$ cat test_match_all.rb
    require 'pp'

    class String
    def match_all(pattern)
    matches = []
    offset = 0
    while m = match(pattern, offset) do
    matches << m
    offset = m.begin(0) + m[0].length
    end
    matches
    end
    end

    pp "_foo_ _bar_ _baz_".match_all(/_(\w+)_/)


    $ ruby test_match_all.rb
    [#<MatchData "_foo_" 1:"foo">,
    #<MatchData "_bar_" 1:"bar">,
    #<MatchData "_baz_" 1:"baz">]


    I've lots of data to parse so I could foresee that this approach can
    become a bottleneck. Is there a more direct solution to it?

    thanks,
    - Markus
     
    Markus Fischer, Apr 5, 2011
    #1
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  2. String#scan with a block may do what you want:

    >> "_foo_ _bar_".scan(/_(\w+)_/) { |x| puts "Offset #{$`.size}, captures

    #{x.inspect}" }
    Offset 0, captures ["foo"]
    Offset 6, captures ["bar"]
    => "_foo_ _bar_"

    But it doesn't give you offsets to the individual captures, just to the
    start of the whole match. (You also get the full match in $& and the
    rest of the string after the match in $')

    --
    Posted via http://www.ruby-forum.com/.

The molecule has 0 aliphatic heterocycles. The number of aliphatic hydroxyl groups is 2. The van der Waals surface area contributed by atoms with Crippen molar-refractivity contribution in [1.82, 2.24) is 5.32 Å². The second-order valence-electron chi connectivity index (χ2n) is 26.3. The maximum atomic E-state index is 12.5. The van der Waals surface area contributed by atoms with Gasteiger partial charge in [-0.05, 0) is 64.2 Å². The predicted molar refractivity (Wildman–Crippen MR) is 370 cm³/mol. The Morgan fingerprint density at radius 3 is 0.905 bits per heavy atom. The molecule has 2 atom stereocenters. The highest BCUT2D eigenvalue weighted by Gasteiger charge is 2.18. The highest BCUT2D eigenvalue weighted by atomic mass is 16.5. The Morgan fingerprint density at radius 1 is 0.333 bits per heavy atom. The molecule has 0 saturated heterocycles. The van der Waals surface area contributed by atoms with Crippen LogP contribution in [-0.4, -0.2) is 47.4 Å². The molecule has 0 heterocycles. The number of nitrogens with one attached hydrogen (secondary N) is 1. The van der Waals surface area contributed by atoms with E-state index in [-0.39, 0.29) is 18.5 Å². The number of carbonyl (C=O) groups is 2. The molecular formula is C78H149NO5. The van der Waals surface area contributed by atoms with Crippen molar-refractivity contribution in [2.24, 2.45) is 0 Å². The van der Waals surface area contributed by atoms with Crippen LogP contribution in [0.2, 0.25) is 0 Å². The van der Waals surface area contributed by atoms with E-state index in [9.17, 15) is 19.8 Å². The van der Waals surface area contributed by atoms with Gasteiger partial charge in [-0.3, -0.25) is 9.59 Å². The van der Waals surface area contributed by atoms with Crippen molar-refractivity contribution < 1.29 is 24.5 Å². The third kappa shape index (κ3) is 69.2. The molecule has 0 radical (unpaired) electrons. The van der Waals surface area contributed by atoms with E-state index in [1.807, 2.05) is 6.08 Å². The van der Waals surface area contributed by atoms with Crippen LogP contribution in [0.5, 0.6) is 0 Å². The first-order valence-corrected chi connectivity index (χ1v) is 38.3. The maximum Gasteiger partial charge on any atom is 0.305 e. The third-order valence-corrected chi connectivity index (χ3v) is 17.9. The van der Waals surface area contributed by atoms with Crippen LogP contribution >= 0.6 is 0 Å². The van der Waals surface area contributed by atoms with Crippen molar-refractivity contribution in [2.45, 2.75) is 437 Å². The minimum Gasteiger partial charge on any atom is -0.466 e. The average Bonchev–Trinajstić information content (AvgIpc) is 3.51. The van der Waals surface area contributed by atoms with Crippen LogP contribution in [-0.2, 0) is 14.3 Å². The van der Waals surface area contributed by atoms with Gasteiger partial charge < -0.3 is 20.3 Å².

Brian Candler, Apr 5, 2011
    #2
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  3. Markus Fischer

    7stud -- Guest

    Markus Fischer wrote in post #991092:
    >
    > But here I'm missing the further possible matches, "_bar_" and "bar". Or
    > the #scan approach:
    >
    > ruby-1.9.2-p180 :004 > m = "_foo_ _bar_".scan(/_(\w+)_/)
    > => [["foo"], ["bar"]]
    >
    > But in this case I've even less information, the match including _foo_
    > or _bar_ is not present and I can't get the offsets too.
    >
    > I re-read the documentation for Regexp#match


    If you look at the preamble in the docs for the MatchData class, you can
    retrieve a MatchData object using Regexp.last_match, which you can call
    inside a scan() block:

    str = "_foo_ _bar_"

    str.scan(/_(\w+)_/) do |match|